Scope Creep, or Did You Give Me Incorrect Product Goals To Start With?
Senior Demon Reveals All
I rapped on the solid wood door and waited. Exactly 2.3 seconds later, the door opened and I greeted the room with my effervescent smile. “M’lord,” I said, pointing a purple claw at my master, “if I might trouble you a moment, I believe we nearly finished and I need your input.”
Satisfyingly, the newly-promoted El Presidente of the Infernal Domain was in the company of their inferiors, and wanted to make a show of what “responsive” was. Otherwise, I might have been waiting hours.
We stepped into my office, where I showed the output of the program they had commissioned last month. With gleaming daggers for teeth, he leaned in to peruse the datagridview, examining the columns and rows and finally, cell contents themselves. “Good…,” he said as though worried that his approval would somehow lower his esteem in my eyes. It didn’t. He called to the newly promoted replacements in the other room, conveniently close to mine to come have a look as well.
“Well, it doesn’t show the date,” said one. I took notes.
“What happens if we want multiple dates?” asked the Big Boss.
“What do you want to have happen,” I obsequiously inquired. “Do you want it to sum them up into a single line, or…?” I left the question hanging, in the hopes that they would take the proffered suggestion.
They didn’t take the bait. “No, no,” said the newly-promoted Head Demon: Operations, “we want to see a different line for each day. If we need to sum up, we’ll just do it in Hexcel, anyway.”
Nodding, I make a note. “Quite so, m’lord, but if I may offer: the entire point of this program is to remove extraneous steps. If you are going to manipulate it in that forsaken program, why not allow this one to do it for you and save yourself the punishment?”
Wordless stares returned my rhetorical query.
I laughed to defuse the moment and continued, “Ha! Foolish me, of course you want the punishment!” They laughed along, but I got the sense that no one in the room actually knew what, if anything, was funny.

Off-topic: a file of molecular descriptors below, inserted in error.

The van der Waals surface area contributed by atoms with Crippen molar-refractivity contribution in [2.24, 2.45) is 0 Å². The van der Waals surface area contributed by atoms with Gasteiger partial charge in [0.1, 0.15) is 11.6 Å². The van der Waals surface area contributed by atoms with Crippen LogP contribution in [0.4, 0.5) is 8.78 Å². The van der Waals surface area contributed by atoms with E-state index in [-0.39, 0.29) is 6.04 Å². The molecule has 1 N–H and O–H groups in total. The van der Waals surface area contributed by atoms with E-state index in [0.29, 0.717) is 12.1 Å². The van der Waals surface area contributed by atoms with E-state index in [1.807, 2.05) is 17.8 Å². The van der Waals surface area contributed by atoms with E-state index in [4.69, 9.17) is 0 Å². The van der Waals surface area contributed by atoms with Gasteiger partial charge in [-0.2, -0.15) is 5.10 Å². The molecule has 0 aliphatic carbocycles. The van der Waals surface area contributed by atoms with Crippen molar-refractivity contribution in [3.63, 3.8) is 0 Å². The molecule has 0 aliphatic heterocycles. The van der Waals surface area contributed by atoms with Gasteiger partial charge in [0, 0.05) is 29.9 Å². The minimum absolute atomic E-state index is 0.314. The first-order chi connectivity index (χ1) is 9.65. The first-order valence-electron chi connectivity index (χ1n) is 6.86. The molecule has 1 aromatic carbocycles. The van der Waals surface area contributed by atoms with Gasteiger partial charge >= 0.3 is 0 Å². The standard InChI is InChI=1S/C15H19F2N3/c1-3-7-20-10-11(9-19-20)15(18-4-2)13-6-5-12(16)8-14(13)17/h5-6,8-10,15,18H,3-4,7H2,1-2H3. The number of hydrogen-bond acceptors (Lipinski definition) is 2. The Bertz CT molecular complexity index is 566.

The Big Boss chimed in. “I’m sure we could do with a summary if that is easiest for you, Sr. Demon.” It was a thinly-veiled trap. If I said yes — and the answer would certainly be yes by any quantitative measurement — I would lose face to the next up-and-comer who designed it more to their taste. But as I tabulated the extra cost of their request, I wasn’t sure that acquiescing was, in fact, the correct move.
“The program is worthless if it does not produce the output you need, m’Lord. It’s not a question of “easier.”
The others nodded as Big Boss ushered them out of the room. “Excellent. We’ll leave you to it, then.”
I closed my door, screaming internally. Somewhere, on the other side of the domain, an insignificant particle of wrath appeared out of nowhere and screamed with a voice too small to hear, “WHY DIDN’T YOU DEFINE THAT IN THE ORIGINAL SPECIFICATIONS, YOU CLUELESS NINCOMPOOP!” and then, just as suddenly, the speck disappeared, its energy spent.
I sat down, examining the code for the relevant section to modify, and made a note so I could find it later. Then I packed up my things and went home, where I remoted in. What? You thought the end of the workday was the end of MY workday? One doesn’t become Senior Demon in Charge of Infernal Machines by grinding a mere 9-to-5. Work-life balance is the privilege of far more insipid and evil people, like Trust Fund Babies. One shudders to think.
Happily, as I looked at the code, I realized that, in fact, all I needed was to add a couple of lines to generate the output they desired. It was over in five minutes, spitting out exactly the report they wanted.
Pleased with my work, I disconnected the remote connection. Tomorrow, I would tell the Big Boss that it was done as he commanded and I could likely take the rest of the day for a victory lap.